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Stories and Organizational Culture
Corporate culture is communicated and reinforced through the use of storytelling. Think for a minute about your own organization. What are the myths and legends that exist there? What stories have you heard that tell you what is or is not acceptable? Who are the heroes (and possibly, the villains) in your company''s culture? Every company, like every culture, race, and nationality, has its own collection of stories that are used for the purpose of learning. Some are inspiring, while others may strike fear into the hearts of listeners. Perhaps the people in your company tell of the time when the President changed a rule or regulation on the spot at the request of an entry-level employee, thus making him/her a hero. Maybe employees still talk about the time ten years ago when someone was fired on the spot, in front of a group of other employees, for innocently saying the wrong thing at the wrong time. No matter how large or small your organization, how young or old your business, these stories exist and they are powerful drivers of employee behavior. This article is about putting the power of stories to work for you during training.
Storytelling can bring learning to life in the corporate classroom and back on the job. And story telling can be used in face-to-face learning as well as in e-learning. Why is storytelling so powerful? To answer this question let''s look at a few things we know about adult learning theory.
People Learn and Remember Information That Applies Directly To Them
When participants share stories about the workplace, they often share problems that are common to other participants. For this reason, others pay more attention to what is being said and may find themselves involved in generating solutions. Also, because the information is in the form of a story (as opposed to being presented in the form of lecture or words in a book) people tend to remember the information longer. The use of stories supplies information about practical application instead of just theory. This makes for a better all around learning experience.
When Multiple Senses are Stimulated During Learning, People Acquire Information More Quickly and Retain It Longer
A well told story can make us laugh, cry, feel anger, or joy. The same holds true for the use of storytelling in the classroom. If the storyteller has lived the experience being described, he/she can''t help but add emotion to the words. And those listening will have emotional reactions to what is being said. The use of storytelling involves participants physically, mentally, and emotionally in the learning process. This helps the learning to get "in" them (become part of their thinking) instead of just "on" them (remaining an external experience that will "fall off" once they leave the session).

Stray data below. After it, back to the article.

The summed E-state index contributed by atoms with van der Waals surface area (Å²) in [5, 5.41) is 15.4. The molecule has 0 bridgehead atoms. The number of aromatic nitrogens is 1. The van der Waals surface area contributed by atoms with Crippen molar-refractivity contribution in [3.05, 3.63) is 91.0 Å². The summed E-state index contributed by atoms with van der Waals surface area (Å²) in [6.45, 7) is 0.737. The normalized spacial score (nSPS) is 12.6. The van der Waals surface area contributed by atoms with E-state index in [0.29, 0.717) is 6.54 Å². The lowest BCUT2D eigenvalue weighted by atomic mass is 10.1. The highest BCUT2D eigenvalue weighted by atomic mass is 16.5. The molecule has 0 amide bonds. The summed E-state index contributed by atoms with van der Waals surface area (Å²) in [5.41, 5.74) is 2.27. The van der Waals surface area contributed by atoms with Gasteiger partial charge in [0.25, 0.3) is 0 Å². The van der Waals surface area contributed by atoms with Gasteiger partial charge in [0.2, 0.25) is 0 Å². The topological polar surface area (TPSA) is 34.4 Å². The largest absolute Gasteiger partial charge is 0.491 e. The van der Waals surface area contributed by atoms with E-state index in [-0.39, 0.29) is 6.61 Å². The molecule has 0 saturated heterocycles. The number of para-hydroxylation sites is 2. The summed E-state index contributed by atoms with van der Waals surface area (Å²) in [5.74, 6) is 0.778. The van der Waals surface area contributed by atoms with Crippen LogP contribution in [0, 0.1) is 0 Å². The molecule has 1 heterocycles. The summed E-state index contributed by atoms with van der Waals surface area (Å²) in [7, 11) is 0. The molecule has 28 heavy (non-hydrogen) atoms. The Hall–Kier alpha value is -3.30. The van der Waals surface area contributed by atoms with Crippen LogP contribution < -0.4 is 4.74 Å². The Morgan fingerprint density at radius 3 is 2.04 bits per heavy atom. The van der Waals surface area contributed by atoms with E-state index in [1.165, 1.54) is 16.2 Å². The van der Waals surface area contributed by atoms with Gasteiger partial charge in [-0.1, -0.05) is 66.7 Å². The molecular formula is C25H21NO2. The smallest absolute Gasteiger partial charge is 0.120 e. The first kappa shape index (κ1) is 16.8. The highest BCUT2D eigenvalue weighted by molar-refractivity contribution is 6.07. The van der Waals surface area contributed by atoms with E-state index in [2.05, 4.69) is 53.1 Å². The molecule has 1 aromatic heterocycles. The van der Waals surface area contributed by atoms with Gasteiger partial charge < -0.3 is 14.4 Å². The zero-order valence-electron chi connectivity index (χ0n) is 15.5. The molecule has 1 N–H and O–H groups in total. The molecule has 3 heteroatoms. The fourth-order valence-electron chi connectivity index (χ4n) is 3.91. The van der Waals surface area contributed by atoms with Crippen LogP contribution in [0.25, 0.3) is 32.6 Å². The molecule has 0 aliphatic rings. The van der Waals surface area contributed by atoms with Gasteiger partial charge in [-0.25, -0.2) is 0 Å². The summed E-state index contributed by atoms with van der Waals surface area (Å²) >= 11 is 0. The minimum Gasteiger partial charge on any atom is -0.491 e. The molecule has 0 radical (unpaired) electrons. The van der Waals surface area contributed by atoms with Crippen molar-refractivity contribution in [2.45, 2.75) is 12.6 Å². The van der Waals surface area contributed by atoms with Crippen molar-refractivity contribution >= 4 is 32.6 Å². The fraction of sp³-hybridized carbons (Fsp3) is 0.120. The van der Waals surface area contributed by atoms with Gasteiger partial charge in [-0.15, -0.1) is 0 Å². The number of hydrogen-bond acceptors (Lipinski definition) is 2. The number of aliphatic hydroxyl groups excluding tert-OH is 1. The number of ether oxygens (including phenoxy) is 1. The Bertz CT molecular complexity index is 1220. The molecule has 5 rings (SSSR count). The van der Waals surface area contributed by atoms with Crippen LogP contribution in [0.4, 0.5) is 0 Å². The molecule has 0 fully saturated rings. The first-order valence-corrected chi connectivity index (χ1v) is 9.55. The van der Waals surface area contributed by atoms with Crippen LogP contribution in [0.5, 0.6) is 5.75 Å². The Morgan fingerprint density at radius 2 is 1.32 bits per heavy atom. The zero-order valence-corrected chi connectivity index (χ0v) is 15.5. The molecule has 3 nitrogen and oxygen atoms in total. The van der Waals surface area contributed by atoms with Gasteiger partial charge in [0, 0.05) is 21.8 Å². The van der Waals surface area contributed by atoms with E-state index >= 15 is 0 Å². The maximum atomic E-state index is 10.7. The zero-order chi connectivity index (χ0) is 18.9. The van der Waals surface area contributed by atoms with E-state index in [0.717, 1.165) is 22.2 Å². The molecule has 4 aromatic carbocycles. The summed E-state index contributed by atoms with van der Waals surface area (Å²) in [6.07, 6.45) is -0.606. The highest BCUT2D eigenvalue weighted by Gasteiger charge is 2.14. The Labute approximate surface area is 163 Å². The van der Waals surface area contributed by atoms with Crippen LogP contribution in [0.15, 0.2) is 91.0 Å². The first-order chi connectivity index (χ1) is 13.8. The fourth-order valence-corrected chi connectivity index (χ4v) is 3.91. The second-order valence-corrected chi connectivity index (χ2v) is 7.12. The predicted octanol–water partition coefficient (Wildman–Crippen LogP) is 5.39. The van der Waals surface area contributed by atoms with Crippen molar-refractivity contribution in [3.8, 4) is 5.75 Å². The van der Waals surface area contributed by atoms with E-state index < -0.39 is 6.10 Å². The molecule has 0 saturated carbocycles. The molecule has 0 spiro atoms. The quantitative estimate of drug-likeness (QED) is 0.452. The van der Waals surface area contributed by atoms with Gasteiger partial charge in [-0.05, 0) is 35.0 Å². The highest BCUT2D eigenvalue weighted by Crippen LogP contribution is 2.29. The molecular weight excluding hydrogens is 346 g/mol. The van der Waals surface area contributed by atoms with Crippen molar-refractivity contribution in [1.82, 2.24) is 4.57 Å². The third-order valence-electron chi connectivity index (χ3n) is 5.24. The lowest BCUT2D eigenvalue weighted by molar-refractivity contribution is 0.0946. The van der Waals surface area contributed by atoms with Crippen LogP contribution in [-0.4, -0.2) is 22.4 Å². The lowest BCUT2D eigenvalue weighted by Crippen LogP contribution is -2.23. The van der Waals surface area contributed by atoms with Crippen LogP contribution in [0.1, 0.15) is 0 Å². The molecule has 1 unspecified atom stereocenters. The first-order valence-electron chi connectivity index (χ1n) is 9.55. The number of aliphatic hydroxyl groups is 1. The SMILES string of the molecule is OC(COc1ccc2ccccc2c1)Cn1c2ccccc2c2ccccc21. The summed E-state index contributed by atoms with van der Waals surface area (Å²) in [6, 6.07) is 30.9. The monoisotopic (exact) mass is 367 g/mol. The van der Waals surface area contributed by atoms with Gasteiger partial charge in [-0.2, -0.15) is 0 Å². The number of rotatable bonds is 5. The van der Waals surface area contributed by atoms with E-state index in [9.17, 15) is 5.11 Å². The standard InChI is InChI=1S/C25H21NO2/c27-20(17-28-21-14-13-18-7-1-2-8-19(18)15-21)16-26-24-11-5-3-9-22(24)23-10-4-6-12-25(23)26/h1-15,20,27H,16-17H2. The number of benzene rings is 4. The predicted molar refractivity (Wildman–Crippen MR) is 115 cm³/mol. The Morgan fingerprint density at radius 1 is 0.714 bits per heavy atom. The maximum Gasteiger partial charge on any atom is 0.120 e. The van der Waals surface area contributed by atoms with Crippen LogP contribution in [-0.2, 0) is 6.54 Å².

These are two very compelling reasons for using stories as a tool for learning. So how can you incorporate story telling into your training design? Here are some suggestions.
Throw out a topic and have volunteers share their stories. For example, if you are working with a group of managers on handling conflict ask "who would like to share a story about he last time you''ve had to deal with conflict in the workplace?" As volunteers share their stories, be sure to get the whole story. You may need to ask questions to help them along. You want to ensure that they tell the group the situation, any action that was taken, and the end result of the action.
Use a small group activity to save time. Storytelling, while very valuable, can be time consuming. A way to have people share stories in less time is to have them work in small groups and share their stories within the group. You can then have the group members select the best story from the group and share it with the rest of the participants.
Ask people to tell their best/worst stories. This is a great way to get information about what works and does not work for a particular topic. For example, at the opening of a Performance Management session for supervisors, I started off by having people share their best and worst performance appraisal stories. When I processed the exercise the group and I used the stories that were shared to create a list of best and worst practices around performance appraisal. Since the list came from the group''s collection of personal experiences my participants were much more likely to remember the do''s and don''ts and to keep them in mind the next time they had to do a performance review.
Use stories as an e-learning tool. Storytelling can be applied to both face-to-face learning and e-learning technologies. Stories can be built into CBT training and they can be used for intranet newsgroups, chat rooms, and FAQs so that employees can learn from others across the country or around the world.
These are some basic examples of ways in which to use story telling as a learning tool. There are also more complex storytelling exercises. If this is something that interests you and you''d like some more examples of exercises that use storytelling, read The Fifth Discipline Field book, (Peter Senge, et al) Doubleday Publishers, NY., NY, 1994.
Teaching through the use of stories has been practiced since the beginning of time. Cavemen (and women) told stories through drawings on walls, as did the Ancient Egyptians. Today, stories still play an important role in our personal and business lives. Take advantage of the power of storytelling in your next training session and I think you''ll be pleased with the results!